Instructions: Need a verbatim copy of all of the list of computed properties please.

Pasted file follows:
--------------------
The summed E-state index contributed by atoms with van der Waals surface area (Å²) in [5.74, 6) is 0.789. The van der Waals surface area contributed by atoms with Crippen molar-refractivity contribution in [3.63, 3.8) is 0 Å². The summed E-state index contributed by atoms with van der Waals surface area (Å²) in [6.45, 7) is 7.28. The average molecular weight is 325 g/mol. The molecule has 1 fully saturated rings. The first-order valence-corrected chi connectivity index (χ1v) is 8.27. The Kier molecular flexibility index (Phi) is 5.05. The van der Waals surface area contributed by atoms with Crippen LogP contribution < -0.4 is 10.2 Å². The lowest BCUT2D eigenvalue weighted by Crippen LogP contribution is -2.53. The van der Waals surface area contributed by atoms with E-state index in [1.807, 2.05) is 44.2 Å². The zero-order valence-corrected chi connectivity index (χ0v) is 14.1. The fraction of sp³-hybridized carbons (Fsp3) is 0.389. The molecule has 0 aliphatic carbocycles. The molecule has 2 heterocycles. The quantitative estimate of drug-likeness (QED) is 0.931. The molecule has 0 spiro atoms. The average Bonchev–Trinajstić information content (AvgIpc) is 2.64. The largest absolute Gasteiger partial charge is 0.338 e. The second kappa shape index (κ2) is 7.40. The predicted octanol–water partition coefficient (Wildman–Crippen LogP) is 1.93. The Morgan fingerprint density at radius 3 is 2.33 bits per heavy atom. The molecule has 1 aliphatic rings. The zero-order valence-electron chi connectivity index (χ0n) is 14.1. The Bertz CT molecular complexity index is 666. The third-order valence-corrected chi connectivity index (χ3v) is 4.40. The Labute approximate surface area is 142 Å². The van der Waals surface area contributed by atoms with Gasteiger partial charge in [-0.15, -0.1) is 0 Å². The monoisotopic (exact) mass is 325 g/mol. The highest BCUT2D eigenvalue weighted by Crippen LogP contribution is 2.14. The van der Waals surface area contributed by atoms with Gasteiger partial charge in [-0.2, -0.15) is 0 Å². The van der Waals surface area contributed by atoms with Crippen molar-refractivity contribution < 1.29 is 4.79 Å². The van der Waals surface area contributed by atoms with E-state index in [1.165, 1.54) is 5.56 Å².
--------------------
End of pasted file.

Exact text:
The summed E-state index contributed by atoms with van der Waals surface area (Å²) in [5.74, 6) is 0.789. The van der Waals surface area contributed by atoms with Crippen molar-refractivity contribution in [3.63, 3.8) is 0 Å². The summed E-state index contributed by atoms with van der Waals surface area (Å²) in [6.45, 7) is 7.28. The average molecular weight is 325 g/mol. The molecule has 1 fully saturated rings. The first-order valence-corrected chi connectivity index (χ1v) is 8.27. The Kier molecular flexibility index (Phi) is 5.05. The van der Waals surface area contributed by atoms with Crippen LogP contribution < -0.4 is 10.2 Å². The lowest BCUT2D eigenvalue weighted by Crippen LogP contribution is -2.53. The van der Waals surface area contributed by atoms with E-state index in [1.807, 2.05) is 44.2 Å². The zero-order valence-corrected chi connectivity index (χ0v) is 14.1. The fraction of sp³-hybridized carbons (Fsp3) is 0.389. The molecule has 0 aliphatic carbocycles. The molecule has 2 heterocycles. The quantitative estimate of drug-likeness (QED) is 0.931. The molecule has 0 spiro atoms. The average Bonchev–Trinajstić information content (AvgIpc) is 2.64. The largest absolute Gasteiger partial charge is 0.338 e. The second kappa shape index (κ2) is 7.40. The predicted octanol–water partition coefficient (Wildman–Crippen LogP) is 1.93. The Morgan fingerprint density at radius 3 is 2.33 bits per heavy atom. The molecule has 1 aliphatic rings. The zero-order valence-electron chi connectivity index (χ0n) is 14.1. The Bertz CT molecular complexity index is 666. The third-order valence-corrected chi connectivity index (χ3v) is 4.40. The Labute approximate surface area is 142 Å². The van der Waals surface area contributed by atoms with Gasteiger partial charge in [-0.15, -0.1) is 0 Å². The monoisotopic (exact) mass is 325 g/mol. The highest BCUT2D eigenvalue weighted by Crippen LogP contribution is 2.14. The van der Waals surface area contributed by atoms with Gasteiger partial charge in [-0.2, -0.15) is 0 Å². The van der Waals surface area contributed by atoms with Crippen molar-refractivity contribution < 1.29 is 4.79 Å². The van der Waals surface area contributed by atoms with E-state index in [1.165, 1.54) is 5.56 Å².